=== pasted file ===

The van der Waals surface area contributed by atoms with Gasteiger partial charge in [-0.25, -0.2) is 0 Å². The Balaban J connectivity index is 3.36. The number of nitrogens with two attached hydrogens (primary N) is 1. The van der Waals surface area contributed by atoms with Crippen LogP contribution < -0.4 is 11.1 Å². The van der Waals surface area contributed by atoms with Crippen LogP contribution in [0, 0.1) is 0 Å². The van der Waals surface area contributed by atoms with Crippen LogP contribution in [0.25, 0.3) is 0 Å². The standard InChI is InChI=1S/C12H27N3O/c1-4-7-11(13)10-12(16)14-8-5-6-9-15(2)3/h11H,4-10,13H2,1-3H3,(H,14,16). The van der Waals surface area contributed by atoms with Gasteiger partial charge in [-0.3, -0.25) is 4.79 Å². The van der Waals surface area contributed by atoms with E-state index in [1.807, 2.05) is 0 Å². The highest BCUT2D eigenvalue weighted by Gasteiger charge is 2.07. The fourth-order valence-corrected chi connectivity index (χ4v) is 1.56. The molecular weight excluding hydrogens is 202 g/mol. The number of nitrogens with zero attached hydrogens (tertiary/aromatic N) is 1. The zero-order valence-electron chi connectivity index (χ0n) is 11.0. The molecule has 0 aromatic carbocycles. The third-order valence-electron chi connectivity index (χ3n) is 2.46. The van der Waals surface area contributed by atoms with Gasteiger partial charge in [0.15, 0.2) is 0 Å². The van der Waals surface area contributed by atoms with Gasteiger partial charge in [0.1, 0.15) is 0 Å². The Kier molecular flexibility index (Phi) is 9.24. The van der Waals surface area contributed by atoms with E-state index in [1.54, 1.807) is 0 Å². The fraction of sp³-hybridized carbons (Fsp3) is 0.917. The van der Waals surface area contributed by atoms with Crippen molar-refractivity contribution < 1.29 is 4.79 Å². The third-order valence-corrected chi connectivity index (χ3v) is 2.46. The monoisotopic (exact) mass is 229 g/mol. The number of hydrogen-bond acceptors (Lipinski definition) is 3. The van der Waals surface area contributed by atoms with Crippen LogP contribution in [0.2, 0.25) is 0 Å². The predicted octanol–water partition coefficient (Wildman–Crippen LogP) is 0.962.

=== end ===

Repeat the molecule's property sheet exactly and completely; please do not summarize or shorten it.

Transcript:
The van der Waals surface area contributed by atoms with Gasteiger partial charge in [-0.25, -0.2) is 0 Å². The Balaban J connectivity index is 3.36. The number of nitrogens with two attached hydrogens (primary N) is 1. The van der Waals surface area contributed by atoms with Crippen LogP contribution < -0.4 is 11.1 Å². The van der Waals surface area contributed by atoms with Crippen LogP contribution in [0, 0.1) is 0 Å². The van der Waals surface area contributed by atoms with Crippen LogP contribution in [0.25, 0.3) is 0 Å². The standard InChI is InChI=1S/C12H27N3O/c1-4-7-11(13)10-12(16)14-8-5-6-9-15(2)3/h11H,4-10,13H2,1-3H3,(H,14,16). The van der Waals surface area contributed by atoms with Gasteiger partial charge in [-0.3, -0.25) is 4.79 Å². The van der Waals surface area contributed by atoms with E-state index in [1.807, 2.05) is 0 Å². The highest BCUT2D eigenvalue weighted by Gasteiger charge is 2.07. The fourth-order valence-corrected chi connectivity index (χ4v) is 1.56. The molecular weight excluding hydrogens is 202 g/mol. The number of nitrogens with zero attached hydrogens (tertiary/aromatic N) is 1. The zero-order valence-electron chi connectivity index (χ0n) is 11.0. The molecule has 0 aromatic carbocycles. The third-order valence-electron chi connectivity index (χ3n) is 2.46. The van der Waals surface area contributed by atoms with Gasteiger partial charge in [0.15, 0.2) is 0 Å². The van der Waals surface area contributed by atoms with Gasteiger partial charge in [0.1, 0.15) is 0 Å². The Kier molecular flexibility index (Phi) is 9.24. The van der Waals surface area contributed by atoms with E-state index in [1.54, 1.807) is 0 Å². The fraction of sp³-hybridized carbons (Fsp3) is 0.917. The van der Waals surface area contributed by atoms with Crippen molar-refractivity contribution < 1.29 is 4.79 Å². The third-order valence-corrected chi connectivity index (χ3v) is 2.46. The monoisotopic (exact) mass is 229 g/mol. The number of hydrogen-bond acceptors (Lipinski definition) is 3. The van der Waals surface area contributed by atoms with Crippen LogP contribution in [0.2, 0.25) is 0 Å². The predicted octanol–water partition coefficient (Wildman–Crippen LogP) is 0.962.